MUST READ CASE: Forest Hill Homes v Ou, 2019 ONSC 4332
KEY WORDS: Bribes; Frustration/force majeure – Changing Market Conditions; New Build, Delayed Closing; Misrepresentation by the Seller’s sales agent; Interest Payable on Default
Buyer failed to close in accordance with Agreement of purchase & Sale for property acquired for $1,699,990.00 + Adjustments totaling $1,729,820.99. Buyer paid deposits resulting in a final balance due in the amount of $1,590,820.99.
Buyer raises 4 Points in defense:
Delay by the Seller;
Misrepresentation by the Seller’s sales agent;
A bribe demanded by and paid to the Seller’s agent.
Discussed in turn:
Frustration/Force Majeure: Buyer’s counsel submits that performance under the APS was made impossible due to their inability to obtain financing due to the “drastic and unforeseeable drop in the realestate market” – REJECTED
Delay: Buyer argues that the excessive delay by the Seller in setting the final closing date undermined the enforceability of the APS. – REJECTED
Misrepresentation: Buyer argues that the Plaintiff’s sales agent misrepresented the sale to them by describing the deal to them as “the opportunity of a lifetime” – REJECTED
Bribes: Buyers say that they paid bribes to the sales agent in order to be able to jump the queue of potential purchasers and sign the APS quickly – REJECTED “there is no authority for the proposition that a person who pays a bribe can have the contract rescinded as a result; rather, the cases show that it is the defrauded principal of the agent who took the bribe” [Banque Indosuez v Canadian Overseas Airlines Ltd., 1990 CarswellBC 1687, at para 120 (BC SC)].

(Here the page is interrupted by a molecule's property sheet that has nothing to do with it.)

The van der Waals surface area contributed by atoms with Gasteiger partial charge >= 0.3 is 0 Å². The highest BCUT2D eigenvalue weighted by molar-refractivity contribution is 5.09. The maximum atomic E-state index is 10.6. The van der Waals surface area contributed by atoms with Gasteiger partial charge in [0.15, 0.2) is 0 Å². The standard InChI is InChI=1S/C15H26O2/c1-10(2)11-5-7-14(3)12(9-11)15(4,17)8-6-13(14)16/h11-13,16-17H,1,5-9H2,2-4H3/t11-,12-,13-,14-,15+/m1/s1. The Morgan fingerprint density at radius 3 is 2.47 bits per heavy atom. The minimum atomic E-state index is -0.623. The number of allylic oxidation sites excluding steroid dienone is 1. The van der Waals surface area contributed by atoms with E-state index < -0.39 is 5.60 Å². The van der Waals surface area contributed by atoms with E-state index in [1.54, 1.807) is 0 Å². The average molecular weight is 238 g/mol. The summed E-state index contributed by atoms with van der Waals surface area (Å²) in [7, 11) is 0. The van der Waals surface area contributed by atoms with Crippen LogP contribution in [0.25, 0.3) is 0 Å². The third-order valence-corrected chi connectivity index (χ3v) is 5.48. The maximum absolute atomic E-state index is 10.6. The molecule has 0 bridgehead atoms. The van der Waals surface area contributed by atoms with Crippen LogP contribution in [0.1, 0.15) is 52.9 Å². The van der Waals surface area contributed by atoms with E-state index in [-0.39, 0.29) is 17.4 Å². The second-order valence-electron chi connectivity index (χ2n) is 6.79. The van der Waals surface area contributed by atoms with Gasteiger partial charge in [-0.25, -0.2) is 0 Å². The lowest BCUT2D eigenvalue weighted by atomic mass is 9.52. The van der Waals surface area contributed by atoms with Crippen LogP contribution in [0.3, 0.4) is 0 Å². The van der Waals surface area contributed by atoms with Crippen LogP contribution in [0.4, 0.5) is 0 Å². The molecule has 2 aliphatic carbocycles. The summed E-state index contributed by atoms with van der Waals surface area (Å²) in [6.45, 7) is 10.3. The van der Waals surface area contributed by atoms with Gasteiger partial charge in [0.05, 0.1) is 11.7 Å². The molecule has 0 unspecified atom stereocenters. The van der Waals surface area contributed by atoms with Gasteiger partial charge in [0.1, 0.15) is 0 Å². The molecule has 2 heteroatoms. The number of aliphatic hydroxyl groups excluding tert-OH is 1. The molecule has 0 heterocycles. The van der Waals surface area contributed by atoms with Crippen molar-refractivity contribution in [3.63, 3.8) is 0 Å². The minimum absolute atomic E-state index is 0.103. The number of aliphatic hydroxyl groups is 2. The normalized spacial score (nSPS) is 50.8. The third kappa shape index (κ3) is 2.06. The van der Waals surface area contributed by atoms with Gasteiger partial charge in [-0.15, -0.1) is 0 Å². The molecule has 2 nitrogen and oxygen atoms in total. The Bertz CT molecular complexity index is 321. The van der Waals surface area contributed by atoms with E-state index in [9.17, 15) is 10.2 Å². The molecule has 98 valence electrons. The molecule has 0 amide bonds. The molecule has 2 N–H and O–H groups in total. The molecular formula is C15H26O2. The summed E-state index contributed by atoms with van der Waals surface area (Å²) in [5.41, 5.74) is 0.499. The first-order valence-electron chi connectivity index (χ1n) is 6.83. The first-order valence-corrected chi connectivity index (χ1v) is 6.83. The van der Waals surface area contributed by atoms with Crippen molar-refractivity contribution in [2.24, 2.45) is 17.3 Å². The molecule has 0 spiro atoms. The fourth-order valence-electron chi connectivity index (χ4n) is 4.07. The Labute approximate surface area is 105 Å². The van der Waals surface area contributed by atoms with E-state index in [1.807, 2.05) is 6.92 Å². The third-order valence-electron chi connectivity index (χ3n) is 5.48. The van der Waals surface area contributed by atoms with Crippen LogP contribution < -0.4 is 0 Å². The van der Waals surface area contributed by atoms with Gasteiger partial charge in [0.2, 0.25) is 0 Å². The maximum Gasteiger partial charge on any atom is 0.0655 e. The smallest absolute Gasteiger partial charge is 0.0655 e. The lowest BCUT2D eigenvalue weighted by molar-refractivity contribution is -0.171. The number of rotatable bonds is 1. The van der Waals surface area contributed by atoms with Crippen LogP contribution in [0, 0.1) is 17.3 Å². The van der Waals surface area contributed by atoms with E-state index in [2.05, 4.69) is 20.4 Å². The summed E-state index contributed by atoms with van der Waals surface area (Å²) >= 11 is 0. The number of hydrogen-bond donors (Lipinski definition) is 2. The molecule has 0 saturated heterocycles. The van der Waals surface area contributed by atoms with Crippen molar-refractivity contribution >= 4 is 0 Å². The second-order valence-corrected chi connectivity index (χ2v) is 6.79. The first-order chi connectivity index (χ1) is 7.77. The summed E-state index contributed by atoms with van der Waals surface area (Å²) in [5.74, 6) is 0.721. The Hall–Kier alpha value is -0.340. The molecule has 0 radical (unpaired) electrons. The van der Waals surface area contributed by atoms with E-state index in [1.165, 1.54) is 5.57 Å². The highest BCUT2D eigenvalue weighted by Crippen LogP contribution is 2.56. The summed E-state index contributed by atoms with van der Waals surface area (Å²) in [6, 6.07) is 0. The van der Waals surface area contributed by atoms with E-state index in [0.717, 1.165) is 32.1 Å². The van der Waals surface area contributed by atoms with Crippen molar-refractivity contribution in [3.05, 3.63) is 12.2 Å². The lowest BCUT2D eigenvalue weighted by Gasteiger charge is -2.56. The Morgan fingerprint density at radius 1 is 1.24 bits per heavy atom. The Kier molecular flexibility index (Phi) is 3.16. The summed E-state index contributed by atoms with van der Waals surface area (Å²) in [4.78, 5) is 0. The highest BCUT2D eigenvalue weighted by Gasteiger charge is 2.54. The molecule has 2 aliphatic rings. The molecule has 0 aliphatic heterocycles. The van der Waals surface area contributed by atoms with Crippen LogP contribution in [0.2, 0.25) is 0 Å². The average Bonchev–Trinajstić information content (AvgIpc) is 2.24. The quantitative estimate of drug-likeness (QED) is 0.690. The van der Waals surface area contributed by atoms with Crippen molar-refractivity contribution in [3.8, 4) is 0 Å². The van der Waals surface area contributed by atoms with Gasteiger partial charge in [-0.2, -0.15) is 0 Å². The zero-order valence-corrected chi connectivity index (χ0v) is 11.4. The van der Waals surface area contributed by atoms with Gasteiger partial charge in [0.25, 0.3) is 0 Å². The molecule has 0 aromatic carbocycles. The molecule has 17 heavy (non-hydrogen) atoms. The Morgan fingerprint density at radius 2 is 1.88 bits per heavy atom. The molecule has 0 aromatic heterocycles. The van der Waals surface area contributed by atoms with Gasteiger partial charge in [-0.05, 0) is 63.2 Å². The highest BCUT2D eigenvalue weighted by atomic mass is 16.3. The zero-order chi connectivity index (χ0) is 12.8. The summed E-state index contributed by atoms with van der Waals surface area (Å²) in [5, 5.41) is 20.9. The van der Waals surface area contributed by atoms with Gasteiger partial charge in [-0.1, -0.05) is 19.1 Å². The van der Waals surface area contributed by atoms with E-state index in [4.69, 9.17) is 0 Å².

DAMAGES: the appraised market value for the property is $1,050,000. Total purchase price under the APS was $1,729,820.99 less the deposits = Balance due in the amount of $1,590,820.99; Difference being $540,820.99 + Ancillary expenses legitimately claimed under the APS (realty taxes, gas, utilities, insurance premiums, etc.), for a total loss of $554,308.41.
INTEREST: APS provides that the Seller can charge interest in the amount of 20% of the purchase price if the Defendants fail to pay the balance due on closing. Buyer argues this is excessively onerous and should not be enforced. Buyer’s counsel submits that “the exorbitant rate of interest was never drawn to the Defendants attention, which would be required if this kind of surprisingly onerous term is to be enforced” – PARTIALLY ACCEPTED
DUTY TO MITIGATE: Buyer’s Counsel submits that the Seller failed to mitigate its loss. Seller states that the Property has been listed for sale ever since the aborted closing with the Defendants and has not sold. Buyer suggests that the Seller failed to mitigate as the seller refused the Buyer’s offer to close the deal for $1,290,000 on the designated closing date – REJECTED
OUTCOME: Buyers are liable to the Plaintiff for breach of contract. Damages payable to the Seller in the amount of $554,308.41, plus pre and post-judgment interest from October 22, 2018 at the rates authorized by the Courts of Justice Act.
FULL CASE: https://www.canlii.org/en/on/onsc/doc/2019/2019onsc4332/2019onsc4332.html?searchUrlHash=AAAAAQALcmVhbCBlc3RhdGUAAAAAAQ